Refuges for the victims of domestic violence offer the most employment opportunities for women interested in working in this field. Refuges only employ females for obvious reasons, and they are permitted to do this under the Occupational Requirement clause of the Equality Act 2010. Within the field of domestic violence, which includes rape crisis centres, there is a demand for support workers with a range of skills and experience.
Search the job vacancies advertised by Women's Aid and Refuge. These two organisations have the most substantial networks of women's refuges and advice centres.
Check the qualifications required by these employers for a variety of posts, but focus on the type of support work that really interests you and which you have some experience of. Some posts don't specify paper qualifications, such as the NVQ certificate (level 2) or diploma (level 3) but may simply ask for experience of working with people, and perhaps some specific skill such as the ability to drive a van.
Refuge offers its own training scheme for support workers. In partnership with Skills for Justice awards, employees can study for either level 2 or level 3 QCF exams, which are similar to the NVQs for care workers.
Talk to Women's Aid and Refuge, explaining your wish to be a support worker. They can offer you guidance about the different areas of support work, such as organising accommodation or working with the children of abused mothers.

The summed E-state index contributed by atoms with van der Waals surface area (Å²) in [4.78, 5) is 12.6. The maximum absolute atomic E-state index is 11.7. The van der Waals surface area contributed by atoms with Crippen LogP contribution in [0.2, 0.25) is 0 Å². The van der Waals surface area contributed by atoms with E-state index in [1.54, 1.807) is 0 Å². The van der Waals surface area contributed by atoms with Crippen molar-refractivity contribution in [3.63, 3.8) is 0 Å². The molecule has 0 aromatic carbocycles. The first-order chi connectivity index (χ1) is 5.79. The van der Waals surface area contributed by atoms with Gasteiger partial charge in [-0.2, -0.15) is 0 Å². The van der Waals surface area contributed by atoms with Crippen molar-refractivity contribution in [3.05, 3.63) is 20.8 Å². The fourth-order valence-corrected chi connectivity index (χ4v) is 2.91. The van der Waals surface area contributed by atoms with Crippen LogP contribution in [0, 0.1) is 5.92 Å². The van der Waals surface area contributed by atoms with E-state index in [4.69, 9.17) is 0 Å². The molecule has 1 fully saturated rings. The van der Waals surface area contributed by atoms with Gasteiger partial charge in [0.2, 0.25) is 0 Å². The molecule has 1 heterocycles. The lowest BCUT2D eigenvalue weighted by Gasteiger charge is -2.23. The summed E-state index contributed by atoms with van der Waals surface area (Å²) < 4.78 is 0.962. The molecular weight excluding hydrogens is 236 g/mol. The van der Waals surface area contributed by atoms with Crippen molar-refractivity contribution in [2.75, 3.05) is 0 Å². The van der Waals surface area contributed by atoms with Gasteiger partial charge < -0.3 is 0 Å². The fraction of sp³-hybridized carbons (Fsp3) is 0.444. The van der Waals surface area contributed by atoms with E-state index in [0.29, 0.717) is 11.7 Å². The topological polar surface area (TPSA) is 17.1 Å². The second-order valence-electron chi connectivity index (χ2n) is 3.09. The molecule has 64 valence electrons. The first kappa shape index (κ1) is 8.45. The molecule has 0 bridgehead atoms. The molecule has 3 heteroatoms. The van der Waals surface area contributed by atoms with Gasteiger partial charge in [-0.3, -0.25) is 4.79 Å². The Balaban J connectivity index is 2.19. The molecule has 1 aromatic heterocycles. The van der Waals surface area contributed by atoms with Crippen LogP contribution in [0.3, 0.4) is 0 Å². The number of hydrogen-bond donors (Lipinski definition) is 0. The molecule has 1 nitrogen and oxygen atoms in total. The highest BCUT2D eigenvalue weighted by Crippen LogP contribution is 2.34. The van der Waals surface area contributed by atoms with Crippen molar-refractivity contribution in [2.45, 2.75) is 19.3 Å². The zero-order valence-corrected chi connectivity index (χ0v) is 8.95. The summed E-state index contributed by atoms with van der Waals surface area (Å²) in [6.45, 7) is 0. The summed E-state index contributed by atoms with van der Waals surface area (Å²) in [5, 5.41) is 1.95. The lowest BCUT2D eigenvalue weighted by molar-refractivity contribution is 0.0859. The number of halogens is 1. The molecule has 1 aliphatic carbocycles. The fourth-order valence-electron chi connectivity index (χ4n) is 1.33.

Get a DBS check. This is the new name for the criminal records check, usually referred to as a CRB. All care workers need a DBS check. You need to give the Disclosure and Barring Service a copy of your passport or photo driving licence and valid proof of your current address.
Most support worker job adverts state you need to have a DBS check, so get one in advance of applying for jobs. You will also need one for volunteer work.
Offer to work on a voluntary basis if you can. You can gain experience and you will be in a good position to hear about upcoming jobs. Refuge accepts volunteers for its 24-hour National Domestic Violence Freephone Helpline, and a small number in its fundraising department.
Any organisation welcomes fundraising activities. Check the Refuge and Women's Aid websites for fundraising suggestions.